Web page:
Here we share the transcript from our podcast It’s A Magical Life, episode 2 called I can do that.
Welcome to A Magical Life Episode Two. I’m here with the lovely Sarah Decker from Subito Media. Now I did mention in the pilot that I had a podcast genius coming on and here she is.
So, a little bit about how we met, we met in a lovely new Facebook group and I was mentioning in podcast 1, which was titled “When life gets in the way,” that I put off doing my podcast because I didn’t know how to edit it and then up pops this lovely lady Sarah who goes, “I can do that”. Thank you.
You’re welcome. I love doing that. If I could, I would, I would just mess with sounds on my computer all day long.
Okay, let’s put that out there. So tell us a little bit about yourself, Sarah.
Well, I am a wife and mom to an almost eight year old (don’t tell her she’s seven, she is almost eight). This is important. I have several music degrees. I started out with a bachelor’s in music composition, and French horn performance double and I had started before that with music education, figured out I didn’t want to do that forever, and switched. Then by the end of my undergrad, I decided that I wanted to pursue composition and writing music.
So then I went to Chicago, and got into the first class of music composition for the screen, Master of Fine Arts and the end of that took us out to LA where we did a bunch of really awesome things. Then, because there were no jobs, I had to come home and I’ve been job hopping ever since. I just recently decided to pursue my music again. I’ve been teaching some public school music and in daycares, but I wanted to pursue the technical side of music the way we learned it in my Master’s, and I landed on podcast management, and I really like it. It’s a lot of fun.
That’s terrific. Well done you. So, a lesson in life there. Few things were thrown at you and you just followed your passion. That is brilliant.
I lost track for a while there. I was feeling like my skills weren’t worth anything except for expensive student debt. But I know there’s a lot of people out there feeling that same thing. But there is a way. It probably won’t be the way you’re looking for, but there’s something. There’s a way to turn it into a living.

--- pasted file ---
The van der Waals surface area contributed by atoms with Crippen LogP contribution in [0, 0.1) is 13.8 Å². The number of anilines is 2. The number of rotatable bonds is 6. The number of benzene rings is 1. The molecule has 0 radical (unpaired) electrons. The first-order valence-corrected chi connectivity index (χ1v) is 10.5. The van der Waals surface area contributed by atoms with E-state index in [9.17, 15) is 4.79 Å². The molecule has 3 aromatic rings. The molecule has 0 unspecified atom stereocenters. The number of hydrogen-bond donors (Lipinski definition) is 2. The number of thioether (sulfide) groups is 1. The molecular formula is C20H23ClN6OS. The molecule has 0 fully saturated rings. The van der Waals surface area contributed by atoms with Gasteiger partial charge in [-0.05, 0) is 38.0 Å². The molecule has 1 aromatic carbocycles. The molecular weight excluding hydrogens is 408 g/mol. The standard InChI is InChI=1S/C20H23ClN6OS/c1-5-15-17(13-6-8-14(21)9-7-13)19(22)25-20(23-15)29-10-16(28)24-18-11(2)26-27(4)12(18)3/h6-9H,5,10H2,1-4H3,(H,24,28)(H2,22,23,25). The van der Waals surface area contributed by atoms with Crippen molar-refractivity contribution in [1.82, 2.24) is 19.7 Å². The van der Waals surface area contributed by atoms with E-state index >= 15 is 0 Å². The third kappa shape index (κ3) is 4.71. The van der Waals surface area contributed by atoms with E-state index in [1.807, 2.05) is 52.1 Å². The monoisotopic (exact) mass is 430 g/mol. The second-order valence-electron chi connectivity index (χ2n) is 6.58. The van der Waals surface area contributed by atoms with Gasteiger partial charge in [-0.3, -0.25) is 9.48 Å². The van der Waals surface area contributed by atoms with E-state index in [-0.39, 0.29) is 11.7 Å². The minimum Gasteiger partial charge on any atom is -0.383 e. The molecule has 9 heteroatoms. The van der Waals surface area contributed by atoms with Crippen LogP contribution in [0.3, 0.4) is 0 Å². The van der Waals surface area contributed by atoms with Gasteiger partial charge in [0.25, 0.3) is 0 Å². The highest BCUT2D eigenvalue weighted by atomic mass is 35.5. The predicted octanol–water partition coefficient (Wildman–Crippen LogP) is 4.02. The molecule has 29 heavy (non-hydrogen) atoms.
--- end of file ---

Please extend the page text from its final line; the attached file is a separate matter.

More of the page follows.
That’s great. So what do you think spurred you on to turn that into a living? What was the intuition and the inner knowing?
Last summer, I fell into some website design projects for a local nonprofit. I started with my mom’s church, which was also my daughter’s school. She did first grade there and I was also working there in the summer, at their day camp for kids. I noticed somewhere, I think it must have been in the minutes, that they had allocated funds for a new website.
Then I just kind of kept my ear to the ground. I just asked them, “So who’s doing the website?” and they say, “Well, we don’t know. We haven’t found anybody yet.” I said, “Oh, well, I’ll do it.” “Okay.” So that just kind of fell in my lap and at that point, I realized that working for myself as an entrepreneur could be viable. It could actually work.
And what does it feel like for you?
It was really confusing, and empowering because it’s against everything that I’ve been fighting for, and that I was taught, like my whole life. You know, the whole, you gotta go to school and you gotta get your degree in something you can get a job in, and then you gotta stay in that job and you get the benefits and get the retirement and you get this and this, and you have to work harder to get farther.
But none of that was working and I knew it wasn’t working, but I didn’t know what else to do, until I found a way to work for myself, set my own price. Now I’m wishing I had asked for more, because there was no pushback whatsoever on the price I asked. So now I’m kind of kicking myself for that.